Tradeoffs and killer apps
Power extends to the software that needs to run on these devices, as well, which is potentially problematic because so far there is no clear killer app or set of applications that are considered “must-have” features.

“The key to wearables is low power, so devices that have been designed over the years for low power applications are the ones that make sense for wearables,” said Mentor’s Leef. “Now, once you add bright, colorful displays, then you are challenging the battery. The pacemaker/defibrillator guys have been making low-power devices like pacemakers that have to sit inside a patient and operate on a single battery for 12 to 15 years, so there’s nothing new about creating low-power systems. But those things do not have radios or displays. What makes wearables interesting are the sensors that are reading some kind of data in real time. There needs to be some low-level processor activity just for collection of data.”

There’s another angle to this, as well. The cost-pressure on designs is extremely high because many of these devices are being sold into consumer markets in places such as China, which is a couple years ahead of the United States and Europe in adopting the IoT with strong backing from the central government. In fact, there is a huge push by the government to make all appliances and home electronics “smart-ready.”

Being successful in this market isn’t just a matter of getting to market first, though. It requires a delicate balancing act between squeezing costs out of the design process—a combination of packaging, platform technology and standard IP—and doing that within a very short market window, with enough customization to provide differentiation, and with enough sophisticated power management built in to make the end devices useful. The question being asked now is, ‘Given these parameters, how much battery life is enough?’ No one is sure, but there is almost universal agreement that right it’s not enough and designs need to be changed to reflect that.

“The most important thing in these devices is power management,” said Charlie Zhi, president and CEO of China’s Brite Semiconductor. “If you have to charge a device every week, that’s not a problem. And if you’re not using it very frequently, it’s not that hard to create a device where the battery will last three months. But there’s also not a killer application there yet.”

And therein lies one of the big problems. What is the killer app?

“The world of ‘always-on’ sensor processing, whether it be in wearables, mobile, smart home, or IoT, is rapidly increasing with many new and unique use cases,” said Jake Alamat, marketing manager for MCUs at NXP. “What excites me the most are the applications for natural user interfaces, medical applications, and augmented reality. What will make these applications successful will largely depend on ease of use, interoperability, and the positive impact on consumers daily lives.”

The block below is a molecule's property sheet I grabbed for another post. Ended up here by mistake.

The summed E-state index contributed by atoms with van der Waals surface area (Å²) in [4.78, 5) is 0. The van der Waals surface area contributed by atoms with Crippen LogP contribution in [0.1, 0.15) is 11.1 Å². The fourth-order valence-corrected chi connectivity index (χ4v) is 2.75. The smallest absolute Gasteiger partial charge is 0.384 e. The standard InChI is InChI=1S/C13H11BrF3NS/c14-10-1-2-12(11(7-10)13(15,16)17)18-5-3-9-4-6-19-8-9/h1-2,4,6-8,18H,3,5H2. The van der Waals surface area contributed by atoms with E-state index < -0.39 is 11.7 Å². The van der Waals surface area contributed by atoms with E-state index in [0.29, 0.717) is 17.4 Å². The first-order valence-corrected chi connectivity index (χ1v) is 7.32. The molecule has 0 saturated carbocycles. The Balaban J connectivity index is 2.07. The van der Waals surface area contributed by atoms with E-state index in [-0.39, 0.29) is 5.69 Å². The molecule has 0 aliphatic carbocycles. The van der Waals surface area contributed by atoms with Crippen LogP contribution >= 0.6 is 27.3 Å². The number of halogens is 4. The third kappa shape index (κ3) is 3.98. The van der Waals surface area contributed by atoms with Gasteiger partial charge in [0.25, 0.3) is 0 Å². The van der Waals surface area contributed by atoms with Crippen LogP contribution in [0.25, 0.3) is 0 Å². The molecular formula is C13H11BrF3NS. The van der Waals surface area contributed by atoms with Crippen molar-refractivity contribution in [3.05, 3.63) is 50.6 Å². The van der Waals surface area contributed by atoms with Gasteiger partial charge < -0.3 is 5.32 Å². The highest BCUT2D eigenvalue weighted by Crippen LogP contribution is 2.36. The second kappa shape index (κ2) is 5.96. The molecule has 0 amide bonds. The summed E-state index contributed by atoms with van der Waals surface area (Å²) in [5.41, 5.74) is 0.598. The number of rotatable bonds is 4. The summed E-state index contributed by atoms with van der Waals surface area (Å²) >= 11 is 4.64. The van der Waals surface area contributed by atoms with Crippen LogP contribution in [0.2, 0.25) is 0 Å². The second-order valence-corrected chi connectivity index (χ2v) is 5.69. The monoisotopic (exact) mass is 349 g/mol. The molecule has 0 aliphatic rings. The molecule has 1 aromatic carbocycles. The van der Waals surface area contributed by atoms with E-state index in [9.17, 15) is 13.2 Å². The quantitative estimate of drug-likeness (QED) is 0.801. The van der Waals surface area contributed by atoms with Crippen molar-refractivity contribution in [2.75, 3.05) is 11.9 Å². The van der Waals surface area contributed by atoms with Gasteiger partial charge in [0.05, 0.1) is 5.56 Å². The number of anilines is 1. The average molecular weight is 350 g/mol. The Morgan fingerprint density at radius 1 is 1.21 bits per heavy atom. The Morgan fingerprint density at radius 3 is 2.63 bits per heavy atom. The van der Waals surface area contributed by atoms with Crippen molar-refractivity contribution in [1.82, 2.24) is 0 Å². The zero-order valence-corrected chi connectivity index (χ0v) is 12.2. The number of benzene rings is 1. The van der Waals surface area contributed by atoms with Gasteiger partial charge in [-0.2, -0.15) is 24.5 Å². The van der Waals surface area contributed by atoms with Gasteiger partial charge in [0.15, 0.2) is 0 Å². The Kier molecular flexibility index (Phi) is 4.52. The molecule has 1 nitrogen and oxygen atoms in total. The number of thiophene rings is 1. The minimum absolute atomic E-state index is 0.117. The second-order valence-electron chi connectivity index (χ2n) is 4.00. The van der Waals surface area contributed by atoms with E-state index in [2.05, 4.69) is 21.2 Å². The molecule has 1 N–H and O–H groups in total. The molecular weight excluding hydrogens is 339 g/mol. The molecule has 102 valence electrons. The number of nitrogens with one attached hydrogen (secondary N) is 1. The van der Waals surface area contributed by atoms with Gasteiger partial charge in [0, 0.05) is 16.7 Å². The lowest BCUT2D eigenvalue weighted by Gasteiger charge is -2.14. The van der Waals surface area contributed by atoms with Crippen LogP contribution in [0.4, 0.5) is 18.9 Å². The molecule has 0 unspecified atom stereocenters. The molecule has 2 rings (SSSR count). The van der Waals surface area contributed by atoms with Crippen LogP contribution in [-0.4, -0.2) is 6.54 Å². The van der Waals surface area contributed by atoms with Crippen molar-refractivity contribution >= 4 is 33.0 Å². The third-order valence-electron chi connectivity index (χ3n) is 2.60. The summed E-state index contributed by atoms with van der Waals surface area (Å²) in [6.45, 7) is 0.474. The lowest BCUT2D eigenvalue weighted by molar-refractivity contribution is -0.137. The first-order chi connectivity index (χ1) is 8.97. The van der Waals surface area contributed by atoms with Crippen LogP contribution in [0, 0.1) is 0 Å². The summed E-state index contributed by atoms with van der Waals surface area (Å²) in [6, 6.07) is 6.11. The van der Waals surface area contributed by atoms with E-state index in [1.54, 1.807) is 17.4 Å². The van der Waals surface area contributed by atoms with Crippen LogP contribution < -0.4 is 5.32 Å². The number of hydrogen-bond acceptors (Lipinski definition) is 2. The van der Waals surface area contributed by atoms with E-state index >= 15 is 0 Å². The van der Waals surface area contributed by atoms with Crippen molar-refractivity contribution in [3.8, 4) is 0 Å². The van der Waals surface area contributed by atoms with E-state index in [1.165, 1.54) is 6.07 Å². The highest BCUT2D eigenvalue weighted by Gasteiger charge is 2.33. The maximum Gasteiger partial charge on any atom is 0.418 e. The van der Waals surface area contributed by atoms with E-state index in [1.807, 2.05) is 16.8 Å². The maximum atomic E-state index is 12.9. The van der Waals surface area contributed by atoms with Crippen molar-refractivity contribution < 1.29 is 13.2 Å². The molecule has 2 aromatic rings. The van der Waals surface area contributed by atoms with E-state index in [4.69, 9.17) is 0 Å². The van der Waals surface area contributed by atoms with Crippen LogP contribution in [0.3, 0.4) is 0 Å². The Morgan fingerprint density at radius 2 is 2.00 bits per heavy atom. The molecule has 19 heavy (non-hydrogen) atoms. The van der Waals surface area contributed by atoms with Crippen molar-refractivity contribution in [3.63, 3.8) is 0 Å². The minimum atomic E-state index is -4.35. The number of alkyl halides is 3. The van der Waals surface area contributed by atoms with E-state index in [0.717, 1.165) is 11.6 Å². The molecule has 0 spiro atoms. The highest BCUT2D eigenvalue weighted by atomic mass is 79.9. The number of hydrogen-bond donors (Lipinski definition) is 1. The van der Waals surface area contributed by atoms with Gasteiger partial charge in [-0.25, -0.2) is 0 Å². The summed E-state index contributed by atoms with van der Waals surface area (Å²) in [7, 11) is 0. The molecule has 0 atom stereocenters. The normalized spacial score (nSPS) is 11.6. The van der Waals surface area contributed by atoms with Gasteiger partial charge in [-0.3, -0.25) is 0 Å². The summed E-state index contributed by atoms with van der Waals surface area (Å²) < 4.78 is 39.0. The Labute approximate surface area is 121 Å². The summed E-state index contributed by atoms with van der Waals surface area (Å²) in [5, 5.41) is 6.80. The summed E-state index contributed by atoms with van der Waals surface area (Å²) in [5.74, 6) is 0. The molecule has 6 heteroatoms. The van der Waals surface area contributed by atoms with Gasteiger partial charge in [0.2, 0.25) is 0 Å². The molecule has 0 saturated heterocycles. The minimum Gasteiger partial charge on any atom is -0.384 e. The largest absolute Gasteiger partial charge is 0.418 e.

Changing the formula
Behind the scenes, IP vendors are preparing for this shift and the eventual definition of a killer app—one that likely will include some biometric sensing coupled with the ability to locally process some data and connect to an external device or devices. This explains why Samsung made a big deal about its push into digital health last year, and why Apple has focused on health and fitness apps in its upcoming smart watch.

How the components inside these devices are integrated and assembled will likely be unique, along with the software that runs on them, but the actual IP blocks and memories will not be. One indication of this shift is an increase in the amount of hard IP, which is already pre-developed and characterized, and full subsystems with sensors for vision, sound and motion.

“We’ve been broadening our hard IP catalog,” said Martin Lund, senior vice president of the IP Group at Cadence. “So you can connect into the controller and connect that into the system, but the chain to interconnect the IP controller to the hard IP is very complex and it can take time.”

Along the same lines, ARM has developed a suite of microcontrollers that provide a range of options from wearables to less power-sensitive devices.

“If anybody has done a good job optimizing designs for power it’s ARM, and there’s a lot of software for ARM, and there are a lot of people who know how to design with ARM and a lot of people who know how to program for ARM,” said Mentor’s Leef. “If I were running a startup focused on wearables and I was relatively well funded, that’s the way I’d most likely go. But people who are not well funded typically would have a tendency to pick up more mature processor cores like 8051 — things that are from 25 years ago that are readily available in public domain. Those are not great as far as power is concerned but they are perfectly usable. The only things that are special about wearables is the power — the fact that you have something that’s always on and that you have communications and sensors and a display that come into play here. The 12-year battery in the pacemaker will no longer work for 12 years, it will work for one day.”

One big question mark across this market is security. If wearables do indeed capture personal data, how will it be shared and with whom? And how will it be safeguarded when security requires more energy in an already energy-constrained system?

This becomes particularly important as more devices are rushed to market. Andes’ Lin said innovation and new products are critical to get this market rolling, “but of greater importance is security, battery life, functionality, and cost—the elements that will enable IoT devices to proliferate.” He said that will require big investments by semiconductor companies developing smart sensors devices, medical devices, smart appliances, touch panels, wireless charging and power management ICs, all of which need to be hack-resistant. And all of that has to be done within a very tight power budget with enough performance to satisfy end users.
“Right now in many of these devices there is no security,” said NXP’s Cooper. “When you add security, you increase the power budget. The only way to deal with this effectively in the future is to move security from software to hardware because hardware can do it with less energy.”
That requires some serious architectural planning, however, and so far the wearable market is a competitive frenzy of who’s going to be first to market. A well thought-out security model will likely come second.